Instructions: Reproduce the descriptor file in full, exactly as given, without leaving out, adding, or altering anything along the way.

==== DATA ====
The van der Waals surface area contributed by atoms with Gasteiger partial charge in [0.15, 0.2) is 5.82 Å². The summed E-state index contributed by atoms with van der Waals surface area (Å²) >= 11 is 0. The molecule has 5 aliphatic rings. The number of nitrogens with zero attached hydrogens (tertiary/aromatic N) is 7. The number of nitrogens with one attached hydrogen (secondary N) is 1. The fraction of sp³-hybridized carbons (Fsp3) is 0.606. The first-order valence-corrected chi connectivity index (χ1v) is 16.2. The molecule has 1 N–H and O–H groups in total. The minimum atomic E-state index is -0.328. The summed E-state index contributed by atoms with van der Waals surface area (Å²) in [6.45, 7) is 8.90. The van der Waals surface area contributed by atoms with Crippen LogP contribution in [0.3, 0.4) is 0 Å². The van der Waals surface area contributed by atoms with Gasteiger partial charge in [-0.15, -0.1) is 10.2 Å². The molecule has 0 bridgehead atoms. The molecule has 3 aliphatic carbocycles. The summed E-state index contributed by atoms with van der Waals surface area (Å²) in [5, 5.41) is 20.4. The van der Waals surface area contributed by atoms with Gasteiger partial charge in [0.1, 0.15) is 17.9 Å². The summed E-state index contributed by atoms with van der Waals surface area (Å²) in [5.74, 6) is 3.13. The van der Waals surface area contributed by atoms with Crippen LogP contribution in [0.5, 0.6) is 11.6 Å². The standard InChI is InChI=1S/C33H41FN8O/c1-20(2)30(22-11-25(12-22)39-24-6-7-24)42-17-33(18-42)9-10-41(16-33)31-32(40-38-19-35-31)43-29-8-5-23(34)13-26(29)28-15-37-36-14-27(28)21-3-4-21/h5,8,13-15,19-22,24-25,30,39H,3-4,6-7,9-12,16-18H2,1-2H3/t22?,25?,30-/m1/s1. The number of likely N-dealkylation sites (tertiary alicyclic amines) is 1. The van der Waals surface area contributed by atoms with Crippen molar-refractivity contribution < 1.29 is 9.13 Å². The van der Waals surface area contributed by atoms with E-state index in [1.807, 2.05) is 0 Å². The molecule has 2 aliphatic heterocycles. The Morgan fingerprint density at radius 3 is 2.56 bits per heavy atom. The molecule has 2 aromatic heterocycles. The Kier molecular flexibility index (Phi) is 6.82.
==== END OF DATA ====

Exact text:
The van der Waals surface area contributed by atoms with Gasteiger partial charge in [0.15, 0.2) is 5.82 Å². The summed E-state index contributed by atoms with van der Waals surface area (Å²) >= 11 is 0. The molecule has 5 aliphatic rings. The number of nitrogens with zero attached hydrogens (tertiary/aromatic N) is 7. The number of nitrogens with one attached hydrogen (secondary N) is 1. The fraction of sp³-hybridized carbons (Fsp3) is 0.606. The first-order valence-corrected chi connectivity index (χ1v) is 16.2. The molecule has 1 N–H and O–H groups in total. The minimum atomic E-state index is -0.328. The summed E-state index contributed by atoms with van der Waals surface area (Å²) in [6.45, 7) is 8.90. The van der Waals surface area contributed by atoms with Crippen LogP contribution in [0.3, 0.4) is 0 Å². The van der Waals surface area contributed by atoms with Gasteiger partial charge in [-0.15, -0.1) is 10.2 Å². The molecule has 0 bridgehead atoms. The molecule has 3 aliphatic carbocycles. The summed E-state index contributed by atoms with van der Waals surface area (Å²) in [5, 5.41) is 20.4. The van der Waals surface area contributed by atoms with Gasteiger partial charge in [0.1, 0.15) is 17.9 Å². The summed E-state index contributed by atoms with van der Waals surface area (Å²) in [5.74, 6) is 3.13. The van der Waals surface area contributed by atoms with Crippen LogP contribution in [0.5, 0.6) is 11.6 Å². The standard InChI is InChI=1S/C33H41FN8O/c1-20(2)30(22-11-25(12-22)39-24-6-7-24)42-17-33(18-42)9-10-41(16-33)31-32(40-38-19-35-31)43-29-8-5-23(34)13-26(29)28-15-37-36-14-27(28)21-3-4-21/h5,8,13-15,19-22,24-25,30,39H,3-4,6-7,9-12,16-18H2,1-2H3/t22?,25?,30-/m1/s1. The number of likely N-dealkylation sites (tertiary alicyclic amines) is 1. The van der Waals surface area contributed by atoms with Crippen molar-refractivity contribution < 1.29 is 9.13 Å². The van der Waals surface area contributed by atoms with E-state index in [1.807, 2.05) is 0 Å². The molecule has 2 aliphatic heterocycles. The Morgan fingerprint density at radius 3 is 2.56 bits per heavy atom. The molecule has 2 aromatic heterocycles. The Kier molecular flexibility index (Phi) is 6.82.